While there scarcely remains a shadow of a doubt that Law was the arch criminal of the two, his sentence has been commuted, while Kelly, who is friendless and unknown, is still condemned to end his days in a felon’s cell.

When the bill had passed creating the Board of Pardons, representatives in the Legislature from Traill County waited on Governor White and recommended a resident of Traill County for a position on the Board of Pardons – a gentleman thoroughly familiar with the entire case, one who is above suspicion of any act of unfairness or injustice in all his public acts during a residence of twenty years in this county. The gentleman recommended had no personal spite or vengeance treasured up against Law

or any other inmate of the penitentiary. Te very reverse, he would have listened to all the arguments on behalf of Law – and calmly weighed the matter and decided justly between Law and the citizens of the state.

The Governor saw fit to ignore the recommendation and make other appointments. Gentlemen who in all probability were as well qualified to deal with ordinary cases but certainly not as well fitted to render a just decision in Law’s case.

Time will fully demonstrate the fact that the other murderers confined in the penitentiary will feel encouraged to hope and work for a commutation of their sentences or a full pardon. Rumor already has it that Remington of Cass County, who committed the brutal murder of an elevator agent at Arthur for the purpose of robbery, will apply at an early date for a full pardon. If murderers of Law’s type are to be pardoned because they have fraternal friends who persistently press the matter, while other much less guilty are to end their days in a criminal cell, the wisdom of the enacting of the law creating the board may be doubted. Give every man accused of the commission of a crime a just and fair trial, and if proven guilty let them suffer the penalty of their crime as a warning to others and for the protection of society.

Thomas Harrison

Mayville Tribune
July 18, 1907

Professes to be a Martyr and Succeeds in Making People Believe It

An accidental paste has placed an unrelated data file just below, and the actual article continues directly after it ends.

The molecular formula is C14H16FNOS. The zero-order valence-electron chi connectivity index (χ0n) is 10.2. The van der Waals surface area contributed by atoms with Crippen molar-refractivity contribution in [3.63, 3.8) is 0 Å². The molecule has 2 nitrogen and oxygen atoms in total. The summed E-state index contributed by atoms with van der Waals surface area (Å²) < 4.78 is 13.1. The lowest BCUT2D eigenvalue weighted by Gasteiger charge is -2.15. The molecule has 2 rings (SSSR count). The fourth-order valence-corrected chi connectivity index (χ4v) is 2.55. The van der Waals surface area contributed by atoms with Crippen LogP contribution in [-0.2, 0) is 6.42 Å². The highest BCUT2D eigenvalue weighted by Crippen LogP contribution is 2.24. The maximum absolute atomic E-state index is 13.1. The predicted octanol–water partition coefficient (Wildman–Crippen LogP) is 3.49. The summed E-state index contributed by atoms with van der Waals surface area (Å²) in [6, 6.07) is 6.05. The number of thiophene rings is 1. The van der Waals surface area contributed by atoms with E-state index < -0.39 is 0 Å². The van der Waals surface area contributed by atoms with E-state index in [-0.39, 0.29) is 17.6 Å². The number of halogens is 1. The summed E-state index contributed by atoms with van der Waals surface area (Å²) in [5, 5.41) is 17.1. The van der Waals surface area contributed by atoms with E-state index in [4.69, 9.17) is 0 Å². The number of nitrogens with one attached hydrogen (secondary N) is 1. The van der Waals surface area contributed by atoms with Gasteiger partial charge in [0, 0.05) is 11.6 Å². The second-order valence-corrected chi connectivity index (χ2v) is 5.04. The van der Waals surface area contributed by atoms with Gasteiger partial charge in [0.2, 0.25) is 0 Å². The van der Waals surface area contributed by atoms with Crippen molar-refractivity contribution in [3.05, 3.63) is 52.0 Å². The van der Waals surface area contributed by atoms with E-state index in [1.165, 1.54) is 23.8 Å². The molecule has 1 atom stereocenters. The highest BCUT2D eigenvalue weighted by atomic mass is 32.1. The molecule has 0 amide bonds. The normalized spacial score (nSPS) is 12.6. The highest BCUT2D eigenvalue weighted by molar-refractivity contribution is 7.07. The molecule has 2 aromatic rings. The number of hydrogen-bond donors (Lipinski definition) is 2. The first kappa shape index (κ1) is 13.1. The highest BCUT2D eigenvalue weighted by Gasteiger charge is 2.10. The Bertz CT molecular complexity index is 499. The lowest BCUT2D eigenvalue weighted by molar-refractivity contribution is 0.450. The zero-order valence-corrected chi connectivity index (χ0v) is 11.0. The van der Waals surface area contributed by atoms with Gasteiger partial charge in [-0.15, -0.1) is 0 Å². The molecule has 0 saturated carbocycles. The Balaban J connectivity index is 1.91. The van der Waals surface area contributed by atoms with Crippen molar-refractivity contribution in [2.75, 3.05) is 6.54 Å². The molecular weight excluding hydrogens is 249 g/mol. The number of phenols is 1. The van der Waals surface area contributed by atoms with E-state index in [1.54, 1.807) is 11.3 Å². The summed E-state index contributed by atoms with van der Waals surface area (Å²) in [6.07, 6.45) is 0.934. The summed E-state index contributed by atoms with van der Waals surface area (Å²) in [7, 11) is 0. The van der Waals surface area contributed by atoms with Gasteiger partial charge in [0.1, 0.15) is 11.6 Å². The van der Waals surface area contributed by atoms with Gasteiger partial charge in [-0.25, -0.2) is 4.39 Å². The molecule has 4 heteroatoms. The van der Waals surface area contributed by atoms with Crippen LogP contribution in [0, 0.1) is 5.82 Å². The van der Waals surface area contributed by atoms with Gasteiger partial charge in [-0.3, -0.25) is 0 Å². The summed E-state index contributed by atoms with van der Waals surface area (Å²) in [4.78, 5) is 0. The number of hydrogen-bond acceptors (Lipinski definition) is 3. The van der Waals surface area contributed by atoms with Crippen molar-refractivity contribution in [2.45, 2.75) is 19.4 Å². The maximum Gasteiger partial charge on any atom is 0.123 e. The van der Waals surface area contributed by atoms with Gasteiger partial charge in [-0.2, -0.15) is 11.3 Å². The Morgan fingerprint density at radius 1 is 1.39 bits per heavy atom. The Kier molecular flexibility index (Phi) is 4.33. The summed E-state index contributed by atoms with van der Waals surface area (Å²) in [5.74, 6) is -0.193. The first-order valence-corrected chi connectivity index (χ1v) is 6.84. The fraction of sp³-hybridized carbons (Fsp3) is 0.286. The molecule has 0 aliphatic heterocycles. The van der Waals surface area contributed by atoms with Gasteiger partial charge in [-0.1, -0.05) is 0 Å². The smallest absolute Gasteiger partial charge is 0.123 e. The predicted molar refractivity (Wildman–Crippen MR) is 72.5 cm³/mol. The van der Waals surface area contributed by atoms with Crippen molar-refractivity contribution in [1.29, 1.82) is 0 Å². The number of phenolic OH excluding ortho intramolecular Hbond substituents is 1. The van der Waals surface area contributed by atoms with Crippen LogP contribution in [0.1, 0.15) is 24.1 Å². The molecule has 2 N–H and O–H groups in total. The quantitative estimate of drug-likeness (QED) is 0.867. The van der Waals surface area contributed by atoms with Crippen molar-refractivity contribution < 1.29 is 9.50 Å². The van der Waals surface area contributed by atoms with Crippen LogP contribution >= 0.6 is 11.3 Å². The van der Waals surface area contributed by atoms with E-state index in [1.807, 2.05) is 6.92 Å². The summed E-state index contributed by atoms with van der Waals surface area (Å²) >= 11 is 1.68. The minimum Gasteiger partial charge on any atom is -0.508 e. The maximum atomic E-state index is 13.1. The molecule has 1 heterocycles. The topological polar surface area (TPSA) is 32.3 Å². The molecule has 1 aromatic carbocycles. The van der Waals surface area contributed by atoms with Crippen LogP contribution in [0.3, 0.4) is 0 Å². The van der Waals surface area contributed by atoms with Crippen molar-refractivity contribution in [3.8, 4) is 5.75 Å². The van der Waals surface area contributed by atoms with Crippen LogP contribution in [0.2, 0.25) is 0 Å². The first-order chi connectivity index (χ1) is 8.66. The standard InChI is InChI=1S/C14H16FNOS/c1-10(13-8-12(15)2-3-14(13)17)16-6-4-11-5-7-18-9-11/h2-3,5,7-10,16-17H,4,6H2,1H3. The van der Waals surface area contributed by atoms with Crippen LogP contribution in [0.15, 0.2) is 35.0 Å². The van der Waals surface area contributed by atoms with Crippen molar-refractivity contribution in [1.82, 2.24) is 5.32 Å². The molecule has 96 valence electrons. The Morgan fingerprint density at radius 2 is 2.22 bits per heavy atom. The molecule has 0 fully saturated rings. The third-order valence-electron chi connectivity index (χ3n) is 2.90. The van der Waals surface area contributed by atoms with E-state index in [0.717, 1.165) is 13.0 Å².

Grand Forks Times. To be imprisoned in the North Dakota state penitentiary thirteen and a half years for a crime which, according to his own story, he is not guilty, was the fate of William Law, who arrived in Grand Forks this morning from Bismarck. To be convicted of the murder of Policeman Paulson of Mayville in 1893, and to be sentenced to imprisonment for life, later to have that sentence commuted and to be released a year and a half before the time was up on account of good behavior, is the record of this man, who declares he is innocent.

“I will show the people of North Dakota that I am innocent of the crime,” said Law. “I am going to secure work as soon as possible, and will win out.”

It is a much different man that returned from North Dakota’s pen today from the one that went behind the gray walls of that institution over thirteen years ago. He was 28 years of age when the gate closed behind him – he was 41 years old when the doors swung outward to freedom.

It was for the murder of Policeman Paulson that Law was convicted over a decade since. Mr. Law had been in Fargo for some time, engaged in butcher work. He became mixed up with bad associates and decided to go to a smaller town, leaving for Mayville. There he was employed by a local butcher, and part of his work was to kill stock. Kelly and Murphy, two tramps, had a camp a short distance from the slaughter house, and quite frequently they assisted Law in his work in exchange for chunks of meat. On one occasion, Kelly and Murphy borrowed Law’s rifle. That night Policeman Paulson discovered the two men burglarizing a store, and the two men this trapped, shot and killed the official. Law was arrested, while Kelly was also caught. Murphy escaped. Law’s rifle had been left by the burglars, and it was claimed that he was connected to the case and knew all about it. At any event, Kelly and Law were convicted and sentenced to prison for lie. William Law was a member of the Knight of Pythias lodge, and through the of member of that organization, the sentence was commuted to fifteen years. Tracy Bangs and Judge C. J. Fisk were among those who assisted Law to secure this commutation, and it was because of this fact that Law came to Grand Forks.

While in prison Law learned to cook, and he will endeavor to secure employment in Grand Forks, either as a cook or a butcher. He is well appearing and talks well. He insists that he is innocent of the murder of the Mayville policeman.

As a sad aftermath of the conviction of William Law, Mrs. Law, his mother, became insane and died some time afterward in an asylum. A sister of the convicted man died shortly after the affair of a broken heart.

Mayville Tribune
December 14, 1911The state board of pardons last week commuted the sentence of Kelley, one of the murderers of Officer Paulson of Mayville, from life to twenty years… so Mr. Kelley will be at liberty two years from next February and can then join Mr. Lowe in Minneapolis and talk over old times. Lowe was pardoned about five years ago.

Mayville Tribune
December 28, 1911

(From the Ryder Journal)